/ Technology

Is 2012 too late for YouView?

YouView logo

YouView, the joint venture between terrestrial TV channels, BT and others, has been delayed until ‘early’ 2012. But could this be too late when internet capable TVs are already on the market?

In theory YouView is a great idea. For the uninitiated, it’s a partnership between the terrestrial channels, BT and TalkTalk to create a new generation of TV set-top boxes.

It plans to offer normal Freeview TV merged seamlessly with on-demand, catch-up television via the internet, alongside other apps developed by third parties.

Merging standard TV and online TV feels like the natural next step in televised entertainment. However, as we found when Which? visited the Consumer Electronics Show in January, TV manufacturers already harbor similar aspirations. The longer YouView waits, the less relevant it’ll become.

Too many cooks spoil the broth

YouView’s principal problem is conflicting demands. Among the partners, you’ve got the BBC – a non-commercial, state-sponsored broadcaster – working alongside ITV, Channel 4 and Channel Five, all of whom have slightly different demands and ideas. Then there’s the broadband providers BT and TalkTalk, and Arqiva (owners of SeeSaw), none of which are broadcasters in the traditional sense.

BBC accepts that all of them hope to make a profit from YouView in one form or another. Each, no doubt, has different ideas about the best way achieve those goals, and the BBC’s presence merely complicates things further.

It’s not just commercial factors complicating things, either. Each of the broadcasters already have their own on-demand services, and they all work in slightly different ways. Trying to marry them in a manner that’s invisible to the viewer is bound to be difficult.

As an anonymous source told the The Daily Telegraph recently about YouView’s development:

‘It [YouView] just doesn’t work when you turn it on and keeps crashing. You would think that after at least 18 months of development and at least six million pounds worth of investment from each shareholder, the box would actually work when being shown to its owners.’

Competition from internet TVs

YouView’s other problem is competition. TV manufacturers have already begun building web apps into their sets, and the next generation of internet TVs are slicker than ever before. Many offer true internet browsing and feature clever, motion-sensing remotes for easier navigation, and the diversity of content available is impressive.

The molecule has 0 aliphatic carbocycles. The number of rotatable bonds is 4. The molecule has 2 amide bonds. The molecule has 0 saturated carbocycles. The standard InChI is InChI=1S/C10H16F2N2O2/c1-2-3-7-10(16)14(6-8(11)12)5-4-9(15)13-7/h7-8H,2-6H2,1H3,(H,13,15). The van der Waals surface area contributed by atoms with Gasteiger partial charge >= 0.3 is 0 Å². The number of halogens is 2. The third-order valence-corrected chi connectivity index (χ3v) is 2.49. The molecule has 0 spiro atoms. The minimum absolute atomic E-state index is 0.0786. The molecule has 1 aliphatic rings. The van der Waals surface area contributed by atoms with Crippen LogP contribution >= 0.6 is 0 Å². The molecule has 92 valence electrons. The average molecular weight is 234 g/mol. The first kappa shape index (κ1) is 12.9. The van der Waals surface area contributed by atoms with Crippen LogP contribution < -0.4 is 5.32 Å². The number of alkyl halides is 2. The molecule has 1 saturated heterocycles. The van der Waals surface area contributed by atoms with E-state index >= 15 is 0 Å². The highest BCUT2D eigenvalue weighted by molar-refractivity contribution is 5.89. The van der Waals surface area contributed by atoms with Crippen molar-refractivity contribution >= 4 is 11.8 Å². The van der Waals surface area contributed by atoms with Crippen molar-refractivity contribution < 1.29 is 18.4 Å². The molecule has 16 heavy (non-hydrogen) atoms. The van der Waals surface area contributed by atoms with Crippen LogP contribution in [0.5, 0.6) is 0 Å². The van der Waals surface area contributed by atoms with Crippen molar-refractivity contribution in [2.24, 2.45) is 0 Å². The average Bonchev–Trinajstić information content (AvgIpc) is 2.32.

Sony already has catch-up services from all the major channels in its TVs, and other manufacturer’s TVs have BBC iPlayer at the very least and will no doubt match Sony’s eventually. So why buy an extra box when you already have the functionality in your TV, or even your games consoles?

All is not quite lost

YouView’s delay is a significant impediment to its success, of that there is no doubt. However, there is some cause for hope. For all its travails it’s still a promising idea backed by money and plenty of goodwill.

But if ‘early 2012’ becomes mid or late-2012 – as large collaborative projects tend to – the odds will become slimmer with every delay.

Comments
Guest
DaveB says:
19 February 2011

Untill the ISP’s get their act’s sorted, and provide RELIABLE broadband that can deliver the serives, it isn’t going to happen.

Even then, it’ll be the major towns and citties etc who will benefit, not us that live in rurual areas.

Whatever, just don’t use Power Line Networking to hook the TV to your Router.

Regards.

DaveB

Guest

You can critise YouView for a lot of things but I find it incredible when people feel others can match them in terms of what they will be delivering. The different offerings TV are coming out with are “widgets” and those with “browsers” are nothing more than a netbook ala Chrome OS on a TV – hardly appealing on a TV where you have a different user experience.
The unique thing about YouView is that you will have the same EPG (program guide) as Freeview but amongst the normal over the arial channels you will also have your selected channels from the internet, thus making it possible to mix and match, giving you “unlimited” tv channels from the same interface.
NO ONE can deliver that and NO ONE has plans to deliver it, except YouView. So to compare it to widget TV with motion controls is total lackof understand what it is that will be deliveredin 2012.

Guest

Sounds like BBC is thinking of linking the internet with the TV licence that’s how the BBC would make money from YouView I feel the whole thing could be a catch, I have noticed the YouView Freeview HD the box has dropped in price such units could end up being discontinued. My worry is they could be planning a new format for YouView that could be why one unit I have seen on sale the price has dropped from £169 to £69 for the same make and model.

Mew

Profile photo of gdavidbeck
Guest

“Sony already has catch-up services from all the major channels in its TVs,…”

Does Sony really have all of the catch-up services? When did that happen? The Sony marketing site says iPlayer only, my Sony blu-ray has iPlayer and 5. This is reading like a Sony puff piece. I think Sony are in the same boat as Panasonic, LG, Samsung,… They are dying to get the youview spec and get it into service since they are already in competition with non-TV vendors for access to these services. BTW, what idiot would pay £199 for the Sony internet TV box when £100 will buy a blu-ray player that does the internet and play DVDs.

Profile photo of Patrick Steen
Guest

There’s iPlayer, ITV Player, 4oD, LoveFilm and more on the PS3. Plus, Andy’s Convo is about internet TV’s, not Blu-ray players.